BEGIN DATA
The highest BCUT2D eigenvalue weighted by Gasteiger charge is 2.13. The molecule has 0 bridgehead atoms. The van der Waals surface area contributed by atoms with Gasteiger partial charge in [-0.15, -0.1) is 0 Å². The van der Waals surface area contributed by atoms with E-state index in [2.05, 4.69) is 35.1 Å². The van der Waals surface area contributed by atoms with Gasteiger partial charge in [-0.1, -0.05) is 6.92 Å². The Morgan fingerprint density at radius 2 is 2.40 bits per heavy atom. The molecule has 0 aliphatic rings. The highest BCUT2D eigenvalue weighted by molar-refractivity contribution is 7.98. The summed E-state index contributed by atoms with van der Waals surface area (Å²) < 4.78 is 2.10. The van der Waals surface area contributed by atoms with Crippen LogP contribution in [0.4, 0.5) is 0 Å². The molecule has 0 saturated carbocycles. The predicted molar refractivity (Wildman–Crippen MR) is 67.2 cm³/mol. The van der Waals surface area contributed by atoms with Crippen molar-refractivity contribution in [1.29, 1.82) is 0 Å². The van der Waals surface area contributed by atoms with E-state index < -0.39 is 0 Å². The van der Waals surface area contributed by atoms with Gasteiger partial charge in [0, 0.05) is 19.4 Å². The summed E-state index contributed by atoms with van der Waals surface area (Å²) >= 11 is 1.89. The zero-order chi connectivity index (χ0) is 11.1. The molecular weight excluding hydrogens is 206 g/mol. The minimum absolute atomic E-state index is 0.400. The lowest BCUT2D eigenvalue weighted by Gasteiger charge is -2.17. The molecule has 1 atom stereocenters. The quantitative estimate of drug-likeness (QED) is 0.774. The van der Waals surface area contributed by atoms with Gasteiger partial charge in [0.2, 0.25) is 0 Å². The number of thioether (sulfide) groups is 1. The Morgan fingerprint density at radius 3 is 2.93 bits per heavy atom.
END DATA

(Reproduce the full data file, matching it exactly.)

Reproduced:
The highest BCUT2D eigenvalue weighted by Gasteiger charge is 2.13. The molecule has 0 bridgehead atoms. The van der Waals surface area contributed by atoms with Gasteiger partial charge in [-0.15, -0.1) is 0 Å². The van der Waals surface area contributed by atoms with E-state index in [2.05, 4.69) is 35.1 Å². The van der Waals surface area contributed by atoms with Gasteiger partial charge in [-0.1, -0.05) is 6.92 Å². The Morgan fingerprint density at radius 2 is 2.40 bits per heavy atom. The molecule has 0 aliphatic rings. The highest BCUT2D eigenvalue weighted by molar-refractivity contribution is 7.98. The summed E-state index contributed by atoms with van der Waals surface area (Å²) < 4.78 is 2.10. The van der Waals surface area contributed by atoms with Crippen LogP contribution in [0.4, 0.5) is 0 Å². The molecule has 0 saturated carbocycles. The predicted molar refractivity (Wildman–Crippen MR) is 67.2 cm³/mol. The van der Waals surface area contributed by atoms with Crippen molar-refractivity contribution in [1.29, 1.82) is 0 Å². The van der Waals surface area contributed by atoms with E-state index < -0.39 is 0 Å². The van der Waals surface area contributed by atoms with Gasteiger partial charge in [0, 0.05) is 19.4 Å². The summed E-state index contributed by atoms with van der Waals surface area (Å²) >= 11 is 1.89. The zero-order chi connectivity index (χ0) is 11.1. The molecular weight excluding hydrogens is 206 g/mol. The minimum absolute atomic E-state index is 0.400. The lowest BCUT2D eigenvalue weighted by Gasteiger charge is -2.17. The molecule has 1 atom stereocenters. The quantitative estimate of drug-likeness (QED) is 0.774. The van der Waals surface area contributed by atoms with Gasteiger partial charge in [0.2, 0.25) is 0 Å². The number of thioether (sulfide) groups is 1. The Morgan fingerprint density at radius 3 is 2.93 bits per heavy atom.